The only times when taking risks (during a competition game) can be justified is when your position is already worse or when you really need to win the game in order to win a prize.

8. They Accumulate Small Advantages

Strong players understand that they need to improve their position one move at a time. While a weaker player hopes to win the game with a sudden tactical combination and therefore, they neglect the importance of building their advantages slowly. Of course a strong player will always be ready to pounce on a mistake made by their opponent, but they will not place all their hopes on such a moment. They understand that if they can continue to make marginally better moves than their opponent, then at some point their accumulated advantage would become enough to win the game.

The stronger player’s superior positional understanding is what helps them accumulate advantages that the weaker player cannot understand.

9. They Remain a Student at Heart

Strong chess players understand that there will always be more to learn about the game. They realize that if they become overconfident in their abilities, they will lose their hunger to learn from their own games and from the games of other players.

10. They Respect Proven Chess Principles

The 3 main chess principles are well-known: develop your piece, control the centre, and keep your king safe. However, weaker players often neglect these principles to their own detriment. The principles are there to help you find good moves – use them to your advantage. You should respect chess principles and avoid moves that are contrary to the principles unless you discover a very good reason to do so.

11. They Evaluate the Changes in the Position

Strong chess players do not restart their thinking process from scratch on every new move. Instead, they focus their attention on the tactical and strategic consequences of the most recent moves in the position. Their deep understanding of chess principles also helps them determine how the most recent moves affect their evaluation of the position.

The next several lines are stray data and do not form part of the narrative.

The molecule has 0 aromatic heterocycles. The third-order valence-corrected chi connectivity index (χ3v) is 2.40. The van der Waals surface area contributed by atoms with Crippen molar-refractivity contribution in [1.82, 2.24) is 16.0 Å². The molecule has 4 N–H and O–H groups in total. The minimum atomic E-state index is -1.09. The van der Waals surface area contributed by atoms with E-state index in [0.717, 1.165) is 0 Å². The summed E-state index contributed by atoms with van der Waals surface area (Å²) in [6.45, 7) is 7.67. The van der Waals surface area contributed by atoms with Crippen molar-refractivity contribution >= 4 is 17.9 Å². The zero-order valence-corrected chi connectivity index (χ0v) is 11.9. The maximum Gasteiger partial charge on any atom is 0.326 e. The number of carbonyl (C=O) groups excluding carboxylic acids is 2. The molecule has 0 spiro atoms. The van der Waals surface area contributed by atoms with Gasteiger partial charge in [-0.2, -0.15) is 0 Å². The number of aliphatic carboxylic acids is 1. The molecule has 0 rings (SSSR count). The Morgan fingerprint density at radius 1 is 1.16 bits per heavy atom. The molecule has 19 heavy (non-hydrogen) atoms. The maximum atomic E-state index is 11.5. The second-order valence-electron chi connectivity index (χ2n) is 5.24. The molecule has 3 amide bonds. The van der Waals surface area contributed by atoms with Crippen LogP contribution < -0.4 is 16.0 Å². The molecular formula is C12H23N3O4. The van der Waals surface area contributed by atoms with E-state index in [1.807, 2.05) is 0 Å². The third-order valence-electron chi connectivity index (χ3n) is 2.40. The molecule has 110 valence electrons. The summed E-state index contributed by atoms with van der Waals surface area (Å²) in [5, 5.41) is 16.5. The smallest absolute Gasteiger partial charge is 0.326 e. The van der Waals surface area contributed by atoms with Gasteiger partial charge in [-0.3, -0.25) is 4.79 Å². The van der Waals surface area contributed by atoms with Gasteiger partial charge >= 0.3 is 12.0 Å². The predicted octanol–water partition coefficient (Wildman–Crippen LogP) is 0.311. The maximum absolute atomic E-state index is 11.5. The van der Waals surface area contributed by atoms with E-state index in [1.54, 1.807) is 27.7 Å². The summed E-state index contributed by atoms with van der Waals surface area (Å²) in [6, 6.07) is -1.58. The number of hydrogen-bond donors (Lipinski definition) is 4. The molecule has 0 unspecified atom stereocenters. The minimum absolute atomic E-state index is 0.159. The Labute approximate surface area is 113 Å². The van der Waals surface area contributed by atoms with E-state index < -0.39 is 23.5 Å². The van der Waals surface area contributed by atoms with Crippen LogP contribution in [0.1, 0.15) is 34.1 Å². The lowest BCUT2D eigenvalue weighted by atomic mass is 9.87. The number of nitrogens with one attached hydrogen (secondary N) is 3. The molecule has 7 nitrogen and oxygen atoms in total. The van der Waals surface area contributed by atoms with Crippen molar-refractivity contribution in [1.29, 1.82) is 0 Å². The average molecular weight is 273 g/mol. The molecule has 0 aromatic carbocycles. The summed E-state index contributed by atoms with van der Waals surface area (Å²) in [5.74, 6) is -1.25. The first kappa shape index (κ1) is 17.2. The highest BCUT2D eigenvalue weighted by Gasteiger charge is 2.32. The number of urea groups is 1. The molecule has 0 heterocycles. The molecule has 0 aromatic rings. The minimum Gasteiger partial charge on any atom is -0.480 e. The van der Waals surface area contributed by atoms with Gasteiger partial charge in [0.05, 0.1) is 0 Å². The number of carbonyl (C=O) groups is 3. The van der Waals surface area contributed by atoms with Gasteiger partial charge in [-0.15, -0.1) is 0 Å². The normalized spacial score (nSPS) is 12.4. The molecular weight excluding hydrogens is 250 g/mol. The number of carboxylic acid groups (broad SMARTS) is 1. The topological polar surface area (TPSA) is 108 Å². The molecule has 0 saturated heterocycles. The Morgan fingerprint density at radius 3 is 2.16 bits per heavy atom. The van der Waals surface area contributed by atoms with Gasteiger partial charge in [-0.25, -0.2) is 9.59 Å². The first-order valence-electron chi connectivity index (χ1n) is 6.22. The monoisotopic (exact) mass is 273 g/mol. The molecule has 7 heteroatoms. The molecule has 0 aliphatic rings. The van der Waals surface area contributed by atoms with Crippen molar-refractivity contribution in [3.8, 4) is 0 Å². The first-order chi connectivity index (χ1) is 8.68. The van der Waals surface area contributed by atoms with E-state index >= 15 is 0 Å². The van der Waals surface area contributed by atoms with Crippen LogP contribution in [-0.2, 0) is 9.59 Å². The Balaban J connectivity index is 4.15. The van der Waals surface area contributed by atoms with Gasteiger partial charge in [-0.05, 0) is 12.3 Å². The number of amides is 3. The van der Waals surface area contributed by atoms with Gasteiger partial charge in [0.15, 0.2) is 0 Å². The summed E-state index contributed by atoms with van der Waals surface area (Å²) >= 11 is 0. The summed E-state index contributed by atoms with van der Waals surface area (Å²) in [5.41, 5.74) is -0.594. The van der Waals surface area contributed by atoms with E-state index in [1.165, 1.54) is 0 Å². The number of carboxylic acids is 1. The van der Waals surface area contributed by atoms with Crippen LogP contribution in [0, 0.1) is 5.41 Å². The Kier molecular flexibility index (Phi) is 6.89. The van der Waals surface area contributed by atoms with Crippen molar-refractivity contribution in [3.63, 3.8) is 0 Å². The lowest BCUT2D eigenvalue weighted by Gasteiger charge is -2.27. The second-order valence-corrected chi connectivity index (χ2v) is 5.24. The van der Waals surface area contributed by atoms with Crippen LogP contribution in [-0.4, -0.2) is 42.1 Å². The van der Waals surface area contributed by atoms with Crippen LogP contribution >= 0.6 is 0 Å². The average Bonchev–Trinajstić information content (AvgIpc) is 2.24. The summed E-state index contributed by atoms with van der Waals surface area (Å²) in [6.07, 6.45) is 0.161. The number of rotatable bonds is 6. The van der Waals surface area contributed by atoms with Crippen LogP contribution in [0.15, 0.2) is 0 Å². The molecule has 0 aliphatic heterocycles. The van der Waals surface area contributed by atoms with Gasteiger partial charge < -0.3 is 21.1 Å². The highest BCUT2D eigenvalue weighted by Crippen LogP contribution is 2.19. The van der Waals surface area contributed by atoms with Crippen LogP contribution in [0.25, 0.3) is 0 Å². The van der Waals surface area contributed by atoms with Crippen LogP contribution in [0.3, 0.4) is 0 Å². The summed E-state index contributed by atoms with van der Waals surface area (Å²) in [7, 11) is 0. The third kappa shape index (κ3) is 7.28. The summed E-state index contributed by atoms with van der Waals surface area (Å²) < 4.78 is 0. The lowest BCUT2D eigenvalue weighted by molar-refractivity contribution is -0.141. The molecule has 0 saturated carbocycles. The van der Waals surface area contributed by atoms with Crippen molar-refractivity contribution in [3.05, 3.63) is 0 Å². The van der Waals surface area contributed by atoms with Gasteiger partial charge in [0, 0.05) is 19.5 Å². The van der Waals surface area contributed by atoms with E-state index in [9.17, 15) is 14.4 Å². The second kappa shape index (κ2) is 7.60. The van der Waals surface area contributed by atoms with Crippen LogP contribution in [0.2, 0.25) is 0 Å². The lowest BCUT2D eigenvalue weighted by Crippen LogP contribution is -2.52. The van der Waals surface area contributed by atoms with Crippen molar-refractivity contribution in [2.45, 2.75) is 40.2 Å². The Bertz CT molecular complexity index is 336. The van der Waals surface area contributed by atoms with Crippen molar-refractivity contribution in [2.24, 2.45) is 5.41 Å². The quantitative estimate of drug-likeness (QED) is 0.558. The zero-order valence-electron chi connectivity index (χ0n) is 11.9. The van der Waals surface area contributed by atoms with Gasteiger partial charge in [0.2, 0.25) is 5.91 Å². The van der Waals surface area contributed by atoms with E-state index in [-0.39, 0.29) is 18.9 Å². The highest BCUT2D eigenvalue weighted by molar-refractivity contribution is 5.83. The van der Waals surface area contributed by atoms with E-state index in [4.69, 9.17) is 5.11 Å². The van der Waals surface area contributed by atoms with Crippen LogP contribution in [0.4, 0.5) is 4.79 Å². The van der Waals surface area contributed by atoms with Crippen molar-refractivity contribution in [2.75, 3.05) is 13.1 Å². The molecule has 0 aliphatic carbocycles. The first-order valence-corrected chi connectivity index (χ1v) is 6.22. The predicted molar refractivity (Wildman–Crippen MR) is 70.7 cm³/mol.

12. They Avoid Moves That Will Help Their Opponent

Strong players will not help opponents achieve their objectives. For example, they will not initiate an exchange of pieces if the process helps you develop one of your own pieces. They will avoid creating weaknesses in their own position and will instead make you work hard before they will make any concessions. In other words, a strong player is aware of the objectives you want to achieve and they will not make it easy for you to achieve them.

13. They Do Not Calculate Everything

It is humanly impossible to calculate all the moves in every position – fatigue will eventually set in and sooner or later you will make mistakes. Strong players concentrate their energy on calculating only all the forcing moves and strategically plausible move. A forcing move is a move that makes a threat and forces your opponent to either defend against the threat or make a concession, for example to give up some pieces. Your understanding of chess principles will also help you decide whether a move is plausible or not.

14. They Focus on the Quality of Their Games and Not on the Result

It is important to keep your emotions in check when you play chess–even though you really want to win. When you constantly think about the result, you will cause your stress levels to rise. This is not good because it affects your mental clarity. It is very easy to become annoyed at yourself when you make a mistake, or overly angry at your opponent when you miss something and lose a valuable piece. These types of emotions can often negatively impact your judgment and this can make it difficult for you to keep the bigger picture in perspective. This often results in more mistakes or more missed opportunities; so, you have to be careful. You must learn to remain calm, forget about the result for a moment, and focus on the quality of your moves.

Think of yourself as your own chess psychologist and study the way you react to certain situations. This will allow you to gain valuable insight about how you think, and in turn will allow you to avoid repeating the same mistakes in the future.

It takes time to become a strong chess player. But it doesn’t have to be an unpleasant journey. The secret is to enjoy your studying the game.

Or in the words of the legendary Bobby Fischer:

You can only get good at chess if you love the game!